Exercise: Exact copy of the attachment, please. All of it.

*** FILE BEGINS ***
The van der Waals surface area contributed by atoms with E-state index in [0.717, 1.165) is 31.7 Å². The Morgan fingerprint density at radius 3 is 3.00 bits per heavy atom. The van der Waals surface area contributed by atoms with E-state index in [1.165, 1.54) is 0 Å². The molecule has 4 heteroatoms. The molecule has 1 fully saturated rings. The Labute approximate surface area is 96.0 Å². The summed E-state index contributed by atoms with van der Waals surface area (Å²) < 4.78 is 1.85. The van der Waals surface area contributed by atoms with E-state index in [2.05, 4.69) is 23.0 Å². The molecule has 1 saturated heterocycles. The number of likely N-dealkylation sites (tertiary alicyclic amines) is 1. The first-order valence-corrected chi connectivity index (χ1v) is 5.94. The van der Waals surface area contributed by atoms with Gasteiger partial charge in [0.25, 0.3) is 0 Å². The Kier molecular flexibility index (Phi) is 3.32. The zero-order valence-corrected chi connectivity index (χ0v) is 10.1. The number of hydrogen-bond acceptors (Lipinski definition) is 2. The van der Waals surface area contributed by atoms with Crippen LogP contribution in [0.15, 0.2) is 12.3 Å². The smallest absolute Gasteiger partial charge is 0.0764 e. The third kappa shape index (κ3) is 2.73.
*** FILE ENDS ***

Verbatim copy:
The van der Waals surface area contributed by atoms with E-state index in [0.717, 1.165) is 31.7 Å². The Morgan fingerprint density at radius 3 is 3.00 bits per heavy atom. The van der Waals surface area contributed by atoms with E-state index in [1.165, 1.54) is 0 Å². The molecule has 4 heteroatoms. The molecule has 1 fully saturated rings. The Labute approximate surface area is 96.0 Å². The summed E-state index contributed by atoms with van der Waals surface area (Å²) < 4.78 is 1.85. The van der Waals surface area contributed by atoms with E-state index in [2.05, 4.69) is 23.0 Å². The molecule has 1 saturated heterocycles. The number of likely N-dealkylation sites (tertiary alicyclic amines) is 1. The first-order valence-corrected chi connectivity index (χ1v) is 5.94. The van der Waals surface area contributed by atoms with Gasteiger partial charge in [0.25, 0.3) is 0 Å². The Kier molecular flexibility index (Phi) is 3.32. The zero-order valence-corrected chi connectivity index (χ0v) is 10.1. The number of hydrogen-bond acceptors (Lipinski definition) is 2. The van der Waals surface area contributed by atoms with Crippen LogP contribution in [0.15, 0.2) is 12.3 Å². The smallest absolute Gasteiger partial charge is 0.0764 e. The third kappa shape index (κ3) is 2.73.